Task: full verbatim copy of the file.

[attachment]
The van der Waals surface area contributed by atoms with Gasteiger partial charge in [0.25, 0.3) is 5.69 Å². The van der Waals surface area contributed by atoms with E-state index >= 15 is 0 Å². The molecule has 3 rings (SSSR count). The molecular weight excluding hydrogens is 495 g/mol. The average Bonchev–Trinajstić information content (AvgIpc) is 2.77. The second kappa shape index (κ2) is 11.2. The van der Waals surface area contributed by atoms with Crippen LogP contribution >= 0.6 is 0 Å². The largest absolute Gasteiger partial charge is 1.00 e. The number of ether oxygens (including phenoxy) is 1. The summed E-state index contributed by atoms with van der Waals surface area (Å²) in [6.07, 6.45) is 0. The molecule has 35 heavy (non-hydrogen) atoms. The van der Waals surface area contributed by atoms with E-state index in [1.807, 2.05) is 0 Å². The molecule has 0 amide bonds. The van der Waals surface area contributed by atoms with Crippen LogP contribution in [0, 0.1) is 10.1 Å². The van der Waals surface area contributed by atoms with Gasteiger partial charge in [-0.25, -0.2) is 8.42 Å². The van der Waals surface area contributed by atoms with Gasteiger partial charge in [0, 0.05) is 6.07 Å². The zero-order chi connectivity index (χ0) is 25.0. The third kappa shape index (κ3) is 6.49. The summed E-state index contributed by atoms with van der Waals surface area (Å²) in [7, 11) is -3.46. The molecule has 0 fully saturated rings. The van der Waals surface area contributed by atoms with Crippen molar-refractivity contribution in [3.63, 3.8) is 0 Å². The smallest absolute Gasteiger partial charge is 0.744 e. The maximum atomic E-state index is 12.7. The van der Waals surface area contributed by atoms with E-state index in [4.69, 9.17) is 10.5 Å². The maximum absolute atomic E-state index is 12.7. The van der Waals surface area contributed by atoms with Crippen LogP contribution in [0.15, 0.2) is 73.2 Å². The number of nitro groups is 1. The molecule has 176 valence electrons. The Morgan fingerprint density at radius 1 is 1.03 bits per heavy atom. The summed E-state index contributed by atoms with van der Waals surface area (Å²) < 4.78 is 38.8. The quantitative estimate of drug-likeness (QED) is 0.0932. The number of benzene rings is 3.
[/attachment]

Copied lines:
The van der Waals surface area contributed by atoms with Gasteiger partial charge in [0.25, 0.3) is 5.69 Å². The van der Waals surface area contributed by atoms with E-state index >= 15 is 0 Å². The molecule has 3 rings (SSSR count). The molecular weight excluding hydrogens is 495 g/mol. The average Bonchev–Trinajstić information content (AvgIpc) is 2.77. The second kappa shape index (κ2) is 11.2. The van der Waals surface area contributed by atoms with Crippen LogP contribution >= 0.6 is 0 Å². The largest absolute Gasteiger partial charge is 1.00 e. The number of ether oxygens (including phenoxy) is 1. The summed E-state index contributed by atoms with van der Waals surface area (Å²) in [6.07, 6.45) is 0. The molecule has 35 heavy (non-hydrogen) atoms. The van der Waals surface area contributed by atoms with E-state index in [1.807, 2.05) is 0 Å². The molecule has 0 amide bonds. The van der Waals surface area contributed by atoms with Crippen LogP contribution in [0, 0.1) is 10.1 Å². The van der Waals surface area contributed by atoms with Gasteiger partial charge in [-0.25, -0.2) is 8.42 Å². The van der Waals surface area contributed by atoms with Gasteiger partial charge in [0, 0.05) is 6.07 Å². The zero-order chi connectivity index (χ0) is 25.0. The third kappa shape index (κ3) is 6.49. The summed E-state index contributed by atoms with van der Waals surface area (Å²) in [7, 11) is -3.46. The molecule has 0 fully saturated rings. The van der Waals surface area contributed by atoms with Crippen molar-refractivity contribution in [3.63, 3.8) is 0 Å². The smallest absolute Gasteiger partial charge is 0.744 e. The maximum atomic E-state index is 12.7. The van der Waals surface area contributed by atoms with E-state index in [4.69, 9.17) is 10.5 Å². The maximum absolute atomic E-state index is 12.7. The van der Waals surface area contributed by atoms with Crippen LogP contribution in [0.15, 0.2) is 73.2 Å². The number of nitro groups is 1. The molecule has 176 valence electrons. The Morgan fingerprint density at radius 1 is 1.03 bits per heavy atom. The summed E-state index contributed by atoms with van der Waals surface area (Å²) < 4.78 is 38.8. The quantitative estimate of drug-likeness (QED) is 0.0932. The number of benzene rings is 3.